October 14, 2011

Berkeley on Miracles and Transubstantiation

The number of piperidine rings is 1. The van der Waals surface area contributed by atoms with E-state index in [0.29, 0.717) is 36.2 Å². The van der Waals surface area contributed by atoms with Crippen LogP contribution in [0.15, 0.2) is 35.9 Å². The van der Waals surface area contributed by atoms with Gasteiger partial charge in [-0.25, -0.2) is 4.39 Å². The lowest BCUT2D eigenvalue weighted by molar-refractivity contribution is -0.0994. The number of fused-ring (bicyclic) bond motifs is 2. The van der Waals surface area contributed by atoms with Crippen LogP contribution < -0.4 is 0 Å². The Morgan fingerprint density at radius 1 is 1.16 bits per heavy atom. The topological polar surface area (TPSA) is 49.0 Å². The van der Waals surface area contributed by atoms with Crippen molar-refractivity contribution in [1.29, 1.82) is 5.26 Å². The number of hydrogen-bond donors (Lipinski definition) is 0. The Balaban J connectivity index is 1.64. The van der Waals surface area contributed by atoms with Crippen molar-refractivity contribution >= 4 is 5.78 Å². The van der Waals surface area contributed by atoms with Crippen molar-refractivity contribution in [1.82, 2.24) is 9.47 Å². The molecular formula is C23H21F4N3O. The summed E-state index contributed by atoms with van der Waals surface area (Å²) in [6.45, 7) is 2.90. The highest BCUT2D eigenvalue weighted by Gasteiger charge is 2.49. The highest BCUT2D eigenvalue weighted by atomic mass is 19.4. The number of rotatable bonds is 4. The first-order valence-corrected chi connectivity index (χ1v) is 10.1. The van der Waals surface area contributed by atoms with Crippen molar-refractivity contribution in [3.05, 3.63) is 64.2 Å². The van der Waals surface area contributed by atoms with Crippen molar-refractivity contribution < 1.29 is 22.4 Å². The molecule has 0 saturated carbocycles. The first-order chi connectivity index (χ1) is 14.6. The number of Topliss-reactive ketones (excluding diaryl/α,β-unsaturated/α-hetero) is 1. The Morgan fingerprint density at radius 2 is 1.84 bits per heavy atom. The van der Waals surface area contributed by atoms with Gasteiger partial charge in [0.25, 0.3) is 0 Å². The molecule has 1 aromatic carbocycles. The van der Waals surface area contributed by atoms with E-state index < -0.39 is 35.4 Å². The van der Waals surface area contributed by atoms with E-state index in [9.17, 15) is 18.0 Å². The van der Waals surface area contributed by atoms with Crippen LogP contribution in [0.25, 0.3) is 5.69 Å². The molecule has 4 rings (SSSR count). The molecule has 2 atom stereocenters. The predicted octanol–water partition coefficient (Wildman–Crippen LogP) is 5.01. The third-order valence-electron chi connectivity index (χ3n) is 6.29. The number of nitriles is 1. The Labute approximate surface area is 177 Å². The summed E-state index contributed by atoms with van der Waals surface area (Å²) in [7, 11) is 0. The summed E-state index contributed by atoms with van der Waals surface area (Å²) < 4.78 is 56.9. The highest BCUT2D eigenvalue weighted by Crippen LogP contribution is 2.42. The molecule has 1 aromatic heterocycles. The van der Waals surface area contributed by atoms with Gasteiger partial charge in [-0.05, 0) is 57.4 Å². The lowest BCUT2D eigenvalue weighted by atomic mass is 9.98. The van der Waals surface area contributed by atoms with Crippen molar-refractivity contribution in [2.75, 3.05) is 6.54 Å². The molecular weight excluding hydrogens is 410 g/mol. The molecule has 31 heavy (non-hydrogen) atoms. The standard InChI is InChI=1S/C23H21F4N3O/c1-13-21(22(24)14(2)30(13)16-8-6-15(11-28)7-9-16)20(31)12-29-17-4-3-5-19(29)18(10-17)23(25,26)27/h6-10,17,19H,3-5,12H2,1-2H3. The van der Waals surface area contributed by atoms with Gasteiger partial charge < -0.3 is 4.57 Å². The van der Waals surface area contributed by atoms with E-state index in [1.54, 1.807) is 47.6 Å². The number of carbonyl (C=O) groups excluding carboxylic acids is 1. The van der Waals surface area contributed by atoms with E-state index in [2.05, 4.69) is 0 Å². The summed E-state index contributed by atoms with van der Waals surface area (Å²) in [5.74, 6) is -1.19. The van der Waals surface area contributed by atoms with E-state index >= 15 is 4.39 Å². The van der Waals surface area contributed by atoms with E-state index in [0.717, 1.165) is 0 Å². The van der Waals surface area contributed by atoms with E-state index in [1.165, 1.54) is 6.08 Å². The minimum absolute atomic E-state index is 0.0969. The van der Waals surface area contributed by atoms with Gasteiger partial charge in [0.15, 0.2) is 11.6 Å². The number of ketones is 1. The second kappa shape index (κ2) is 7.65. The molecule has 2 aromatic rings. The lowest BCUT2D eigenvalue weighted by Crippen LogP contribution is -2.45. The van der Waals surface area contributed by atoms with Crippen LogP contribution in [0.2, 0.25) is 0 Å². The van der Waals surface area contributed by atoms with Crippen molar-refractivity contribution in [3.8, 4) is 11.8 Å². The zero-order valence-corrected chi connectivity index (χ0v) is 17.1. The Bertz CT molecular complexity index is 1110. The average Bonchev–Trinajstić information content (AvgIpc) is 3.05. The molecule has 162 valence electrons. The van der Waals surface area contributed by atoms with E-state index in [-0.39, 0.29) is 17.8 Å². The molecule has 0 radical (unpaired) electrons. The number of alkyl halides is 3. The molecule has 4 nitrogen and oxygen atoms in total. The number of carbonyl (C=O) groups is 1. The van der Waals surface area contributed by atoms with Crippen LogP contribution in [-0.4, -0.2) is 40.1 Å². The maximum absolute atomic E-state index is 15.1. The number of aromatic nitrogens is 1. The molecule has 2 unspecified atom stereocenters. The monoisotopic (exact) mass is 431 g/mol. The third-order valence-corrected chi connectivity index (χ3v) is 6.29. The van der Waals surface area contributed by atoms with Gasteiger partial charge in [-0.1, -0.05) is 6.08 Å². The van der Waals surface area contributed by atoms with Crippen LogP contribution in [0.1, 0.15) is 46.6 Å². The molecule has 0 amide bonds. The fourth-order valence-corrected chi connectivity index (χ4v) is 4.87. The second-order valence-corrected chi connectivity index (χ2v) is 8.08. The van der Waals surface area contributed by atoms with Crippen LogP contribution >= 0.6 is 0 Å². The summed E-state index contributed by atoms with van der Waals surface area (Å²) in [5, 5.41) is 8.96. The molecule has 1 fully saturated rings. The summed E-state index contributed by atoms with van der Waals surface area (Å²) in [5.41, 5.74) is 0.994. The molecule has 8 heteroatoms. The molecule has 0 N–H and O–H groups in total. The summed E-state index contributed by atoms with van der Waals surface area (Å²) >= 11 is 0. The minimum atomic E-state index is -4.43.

It was the custom among 17th and 18th century English philosophers to take as many potshots at the Roman Catholic doctrine of transubstantiation as possible. Sometimes it almost seems that a desideratum for a theory of metaphysics is that it should be inconsistent with that doctrine. This desideratum is, of course, easily satisfied: most theories of metaphysics are inconsistent with transubstantiation. All versions of the doctrine require that it be metaphysically possible for flesh to exist under the 'species' of bread, and a conservative interpretation of the doctrine popular in the early modern period further required that numerically the same (rather than merely qualitatively identical) accidents be able to be transferred from one substance to another. A lot of modern metaphysical theories can't even make sense of the relevant notion of 'species' in the first place, and even if they can, they typically won't allow this sort of thing. But I digress. My point is that the English philosophers of the period can seem positively gleeful when they find that their theory is inconsistent with transubstantiation. This contrasts with the conciliatory attitude adopted, for instance, by Leibniz (of course, Leibniz is characteristically conciliatory about everything). Several examples of this general trend can be found in Locke's Essay.